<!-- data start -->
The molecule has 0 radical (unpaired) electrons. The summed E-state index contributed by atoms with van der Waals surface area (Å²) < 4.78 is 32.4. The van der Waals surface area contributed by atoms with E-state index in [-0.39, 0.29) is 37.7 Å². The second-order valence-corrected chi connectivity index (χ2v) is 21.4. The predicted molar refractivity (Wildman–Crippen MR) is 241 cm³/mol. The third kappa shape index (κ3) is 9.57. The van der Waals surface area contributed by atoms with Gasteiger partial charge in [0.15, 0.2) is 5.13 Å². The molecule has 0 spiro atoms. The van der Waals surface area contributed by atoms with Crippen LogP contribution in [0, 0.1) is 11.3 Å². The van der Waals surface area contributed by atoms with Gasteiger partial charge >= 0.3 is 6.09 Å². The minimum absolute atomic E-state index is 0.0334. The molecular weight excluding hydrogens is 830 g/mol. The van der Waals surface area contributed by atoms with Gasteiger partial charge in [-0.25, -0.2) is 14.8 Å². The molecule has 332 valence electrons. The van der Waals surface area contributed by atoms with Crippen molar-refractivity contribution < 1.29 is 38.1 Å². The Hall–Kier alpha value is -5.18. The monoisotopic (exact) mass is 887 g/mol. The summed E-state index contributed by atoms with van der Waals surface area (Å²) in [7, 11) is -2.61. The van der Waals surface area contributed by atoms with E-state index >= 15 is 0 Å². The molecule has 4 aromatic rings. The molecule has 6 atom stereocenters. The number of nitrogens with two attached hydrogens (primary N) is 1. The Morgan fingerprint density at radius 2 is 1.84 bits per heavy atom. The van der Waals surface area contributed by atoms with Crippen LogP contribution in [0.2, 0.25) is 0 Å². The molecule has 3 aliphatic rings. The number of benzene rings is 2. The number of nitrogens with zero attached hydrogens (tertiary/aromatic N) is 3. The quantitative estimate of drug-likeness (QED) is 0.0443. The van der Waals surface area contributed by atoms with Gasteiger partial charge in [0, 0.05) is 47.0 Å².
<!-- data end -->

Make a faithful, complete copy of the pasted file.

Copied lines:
The molecule has 0 radical (unpaired) electrons. The summed E-state index contributed by atoms with van der Waals surface area (Å²) < 4.78 is 32.4. The van der Waals surface area contributed by atoms with E-state index in [-0.39, 0.29) is 37.7 Å². The second-order valence-corrected chi connectivity index (χ2v) is 21.4. The predicted molar refractivity (Wildman–Crippen MR) is 241 cm³/mol. The third kappa shape index (κ3) is 9.57. The van der Waals surface area contributed by atoms with Gasteiger partial charge in [0.15, 0.2) is 5.13 Å². The molecule has 0 spiro atoms. The van der Waals surface area contributed by atoms with Crippen LogP contribution in [0, 0.1) is 11.3 Å². The van der Waals surface area contributed by atoms with Gasteiger partial charge >= 0.3 is 6.09 Å². The minimum absolute atomic E-state index is 0.0334. The molecular weight excluding hydrogens is 830 g/mol. The van der Waals surface area contributed by atoms with Gasteiger partial charge in [-0.25, -0.2) is 14.8 Å². The molecule has 332 valence electrons. The van der Waals surface area contributed by atoms with Crippen molar-refractivity contribution < 1.29 is 38.1 Å². The Hall–Kier alpha value is -5.18. The monoisotopic (exact) mass is 887 g/mol. The summed E-state index contributed by atoms with van der Waals surface area (Å²) in [7, 11) is -2.61. The van der Waals surface area contributed by atoms with E-state index >= 15 is 0 Å². The molecule has 4 aromatic rings. The molecule has 6 atom stereocenters. The number of nitrogens with two attached hydrogens (primary N) is 1. The Morgan fingerprint density at radius 2 is 1.84 bits per heavy atom. The van der Waals surface area contributed by atoms with Crippen LogP contribution in [0.2, 0.25) is 0 Å². The molecule has 3 aliphatic rings. The number of benzene rings is 2. The number of nitrogens with zero attached hydrogens (tertiary/aromatic N) is 3. The quantitative estimate of drug-likeness (QED) is 0.0443. The van der Waals surface area contributed by atoms with Gasteiger partial charge in [0, 0.05) is 47.0 Å².